GDB/MI questions

Simon Marchi
Thu Jan 19 16:15:00 GMT 2017

On 2017-01-19 11:03, Bob Rossi wrote:
> On Thu, Jan 19, 2017 at 10:47:21AM -0500, Simon Marchi wrote:
>> On 2017-01-19 10:11, Bob Rossi wrote:
>> >I'm just trying to provide the same functionality I did when I was using
>> >annotations. This was one of the noted differences.
>> >
>> >Since the MI differs in this area, I've done as you suggested and
>> >that works well. I guess I'll see if there are any downsides here.
>> >
>> >Thanks,
>> >Bob Rossi
>> From experience (I'd like to be proven wrong), it will be very 
>> difficult to
>> accurately re-create the gdb console "experience" when using MI.  The
>> commands that should or should not repeat is just one example.  
>> Consider
>> history, tab completion, readline bindings (e.g. ctrl-R), pagination, 
>> etc.
>> How does that work with the MI version of cgdb?
> CGDB links to readline so the interaction is all very similar.

I'm curious how completion works currently (with annotations) for 
example.  When the user presses tab, does readline call a callback that 
you specified in CGDB in order to get the completion candidates?  Then, 
you get that information from gdb and return it?  If so, how do you get 
it?  The "complete" command?

If it already works fine like that, then I guess it can work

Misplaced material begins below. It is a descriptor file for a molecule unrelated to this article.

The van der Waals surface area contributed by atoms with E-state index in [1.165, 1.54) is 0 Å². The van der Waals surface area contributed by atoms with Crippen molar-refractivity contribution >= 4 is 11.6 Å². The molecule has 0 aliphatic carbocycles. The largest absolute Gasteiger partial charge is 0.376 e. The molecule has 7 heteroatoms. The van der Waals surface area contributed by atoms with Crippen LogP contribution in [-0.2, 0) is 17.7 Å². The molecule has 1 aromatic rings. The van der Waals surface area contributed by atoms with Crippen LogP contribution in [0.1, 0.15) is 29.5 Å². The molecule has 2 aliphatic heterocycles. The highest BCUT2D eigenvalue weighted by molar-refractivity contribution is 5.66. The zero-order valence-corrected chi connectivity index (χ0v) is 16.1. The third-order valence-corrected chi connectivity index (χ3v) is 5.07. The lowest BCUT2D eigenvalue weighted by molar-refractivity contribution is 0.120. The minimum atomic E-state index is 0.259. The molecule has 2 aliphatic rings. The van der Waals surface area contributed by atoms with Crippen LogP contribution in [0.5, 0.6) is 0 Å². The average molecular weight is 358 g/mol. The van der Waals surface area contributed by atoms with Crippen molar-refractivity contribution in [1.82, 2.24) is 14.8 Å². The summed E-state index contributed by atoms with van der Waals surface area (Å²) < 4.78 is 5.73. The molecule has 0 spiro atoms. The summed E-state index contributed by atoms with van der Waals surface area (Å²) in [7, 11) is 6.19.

>> If I understand correctly how annotations work, when the user types, 
>> they
>> are interacting directly with gdb.  So when they press tab to get a
>> completion, it's handled by gdb.  With MI, the user interacts with the
>> front-end, which in turns talk to gdb.  So the front-end would have to
>> re-implement all those features.
> Yes, CGDB has supported tab completion for a long time.
>> This is why gdb has this "new-ui" command that Pedro mentioned.  
>> Instead of
>> trying to emulate a gdb console, the front-end can start GDB in 
>> standard
>> console mode (redirecting its i/o to an embedded terminal emulator) 
>> and open
>> a channel on the side with new-ui for MI commands.  This way, when 
>> using the
>> console, the user interacts directly with gdb, and gets the real 
>> console
>> experience.
> I might give that a try. However, since CGDB already has great terminal
> emulation, it's not a huge deal. The other downside is, CGDB works with
> lots of GDB's. Using this feature leaves behind many GDBs. Or I'd have
> to support two modes. Yuck.

You are right, that's the downside of newer stuff...

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